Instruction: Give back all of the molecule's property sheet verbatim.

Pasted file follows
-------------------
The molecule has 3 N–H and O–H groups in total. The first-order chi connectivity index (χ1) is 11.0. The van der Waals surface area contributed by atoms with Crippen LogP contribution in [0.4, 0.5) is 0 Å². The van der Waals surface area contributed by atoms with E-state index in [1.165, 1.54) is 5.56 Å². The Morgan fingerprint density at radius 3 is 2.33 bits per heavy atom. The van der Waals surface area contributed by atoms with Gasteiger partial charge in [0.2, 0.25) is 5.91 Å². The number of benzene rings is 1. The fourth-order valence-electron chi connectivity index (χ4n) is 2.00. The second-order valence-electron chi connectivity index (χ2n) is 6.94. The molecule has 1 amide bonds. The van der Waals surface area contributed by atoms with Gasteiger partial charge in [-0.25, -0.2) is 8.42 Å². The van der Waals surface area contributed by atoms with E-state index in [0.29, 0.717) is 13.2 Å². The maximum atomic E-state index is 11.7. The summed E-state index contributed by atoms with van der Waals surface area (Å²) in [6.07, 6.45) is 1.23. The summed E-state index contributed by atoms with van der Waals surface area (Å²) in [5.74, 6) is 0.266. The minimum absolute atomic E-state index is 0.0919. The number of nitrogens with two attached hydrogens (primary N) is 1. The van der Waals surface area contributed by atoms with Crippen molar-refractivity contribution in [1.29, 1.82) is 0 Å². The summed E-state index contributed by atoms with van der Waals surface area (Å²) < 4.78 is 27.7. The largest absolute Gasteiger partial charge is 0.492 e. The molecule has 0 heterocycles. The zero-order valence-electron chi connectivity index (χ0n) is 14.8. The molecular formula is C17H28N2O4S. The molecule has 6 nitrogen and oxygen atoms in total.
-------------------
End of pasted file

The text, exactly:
The molecule has 3 N–H and O–H groups in total. The first-order chi connectivity index (χ1) is 11.0. The van der Waals surface area contributed by atoms with Crippen LogP contribution in [0.4, 0.5) is 0 Å². The van der Waals surface area contributed by atoms with E-state index in [1.165, 1.54) is 5.56 Å². The Morgan fingerprint density at radius 3 is 2.33 bits per heavy atom. The van der Waals surface area contributed by atoms with Gasteiger partial charge in [0.2, 0.25) is 5.91 Å². The number of benzene rings is 1. The fourth-order valence-electron chi connectivity index (χ4n) is 2.00. The second-order valence-electron chi connectivity index (χ2n) is 6.94. The molecule has 1 amide bonds. The van der Waals surface area contributed by atoms with Gasteiger partial charge in [-0.25, -0.2) is 8.42 Å². The van der Waals surface area contributed by atoms with E-state index in [0.29, 0.717) is 13.2 Å². The maximum atomic E-state index is 11.7. The summed E-state index contributed by atoms with van der Waals surface area (Å²) in [6.07, 6.45) is 1.23. The summed E-state index contributed by atoms with van der Waals surface area (Å²) in [5.74, 6) is 0.266. The minimum absolute atomic E-state index is 0.0919. The number of nitrogens with two attached hydrogens (primary N) is 1. The van der Waals surface area contributed by atoms with Crippen molar-refractivity contribution in [1.29, 1.82) is 0 Å². The summed E-state index contributed by atoms with van der Waals surface area (Å²) < 4.78 is 27.7. The largest absolute Gasteiger partial charge is 0.492 e. The molecule has 0 heterocycles. The zero-order valence-electron chi connectivity index (χ0n) is 14.8. The molecular formula is C17H28N2O4S. The molecule has 6 nitrogen and oxygen atoms in total.